There are two categories of genes that influence whether a person develops a disease: (1) risk genes and (2) deterministic genes. Researchers have identified Alzheimer's genes in both categories.
Risk genes increase the likelihood of developing a disease, but do not guarantee it will happen. Researchers have found several genes that increase the risk of Alzheimer's. APOE-e4 is the first risk gene identified, and remains the gene with strongest impact on risk. APOE-e4 is one of three common forms of the APOE gene; the others are APOE-e2 and APOE-e3.
Deterministic genes directly cause a disease, guaranteeing that anyone who inherits one will develop a disorder. Scientists have found rare genes that cause Alzheimer's in only a few hundred extended families worldwide. These genes, which are estimated to account for less than 5 percent of Alzheimer's cases, cause familial early-onset forms in which symptoms usually develop between a person's early 40s and mid-50s.
|The Genetics of Alzheimer's|
(approx. 14 min.)
Overview: Is Alzheimer's inherited? In this digital video John Hardy, Ph.D., of the National Institute on Aging, explains how genes cause disease, the difference between deterministic and risk genes, and which genes of each type are implicated in early-onset and late-onset Alzheimer's.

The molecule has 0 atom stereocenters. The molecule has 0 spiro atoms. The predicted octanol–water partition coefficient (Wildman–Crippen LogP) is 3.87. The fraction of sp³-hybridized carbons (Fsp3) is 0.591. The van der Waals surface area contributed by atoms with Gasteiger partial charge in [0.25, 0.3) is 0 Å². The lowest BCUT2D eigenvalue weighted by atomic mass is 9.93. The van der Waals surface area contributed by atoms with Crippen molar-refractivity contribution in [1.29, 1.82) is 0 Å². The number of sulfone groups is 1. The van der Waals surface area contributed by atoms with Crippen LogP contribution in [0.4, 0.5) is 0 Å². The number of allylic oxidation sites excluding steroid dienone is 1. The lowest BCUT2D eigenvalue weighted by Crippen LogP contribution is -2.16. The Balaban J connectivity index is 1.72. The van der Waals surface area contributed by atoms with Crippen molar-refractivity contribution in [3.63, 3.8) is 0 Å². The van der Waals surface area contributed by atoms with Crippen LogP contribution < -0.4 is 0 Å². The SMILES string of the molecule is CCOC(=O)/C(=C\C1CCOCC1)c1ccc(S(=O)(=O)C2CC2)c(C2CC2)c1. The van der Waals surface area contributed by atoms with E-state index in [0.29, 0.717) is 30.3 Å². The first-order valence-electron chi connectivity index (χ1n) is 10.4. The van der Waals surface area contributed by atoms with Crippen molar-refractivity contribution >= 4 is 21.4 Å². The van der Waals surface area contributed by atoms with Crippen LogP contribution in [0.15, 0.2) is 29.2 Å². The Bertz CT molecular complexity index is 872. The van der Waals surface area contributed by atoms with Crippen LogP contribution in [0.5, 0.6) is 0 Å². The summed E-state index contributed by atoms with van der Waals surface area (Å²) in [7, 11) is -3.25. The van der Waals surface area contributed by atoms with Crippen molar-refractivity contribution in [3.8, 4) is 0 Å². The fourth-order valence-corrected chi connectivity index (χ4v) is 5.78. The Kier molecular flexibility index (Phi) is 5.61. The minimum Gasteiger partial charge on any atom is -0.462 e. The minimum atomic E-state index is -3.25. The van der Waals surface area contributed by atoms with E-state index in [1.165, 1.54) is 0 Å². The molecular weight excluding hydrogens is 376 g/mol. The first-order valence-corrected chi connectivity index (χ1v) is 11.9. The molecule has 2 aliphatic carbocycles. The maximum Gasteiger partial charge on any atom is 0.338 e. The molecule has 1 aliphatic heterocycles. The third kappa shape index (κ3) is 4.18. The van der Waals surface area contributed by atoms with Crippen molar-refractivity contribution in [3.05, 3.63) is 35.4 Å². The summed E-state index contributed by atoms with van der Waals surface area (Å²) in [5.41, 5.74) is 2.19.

Care for the Caregiver
Stefanie Thompson, Sr. Prog. Specialist, AAFGCC
Caregivers may find that with so many responsibilities self care is placed as a lesser priority than care of a loved one. Yet, staying physically and emotionally strong is key to healthier caregiving. To this end, this column is dedicated to health promotion and personal care for the caregiver.
Joel Carrier, Guest Columnist
Caregiver burnout. Google it: it's a real condition, at least according to WebMD, AARP, the American Heart Association and numerous other organizations and websites. Even Dr. Oz says so.
The signs are numerous, the symptoms similar to those for anxiety and depression. And if you're feeling the stress, you're not alone.
Whether you're a daughter or son, parent or spouse, sibling, or even a friend, if you're reading this, chances are you're one of more than 15.4 million Americans providing care to someone living with Alzheimer's disease. This means that you are partly responsible for providing 17.5 billion hours of unpaid care valued at $216 billion, according to the Alzheimer's Association 2013 Facts and Figures report.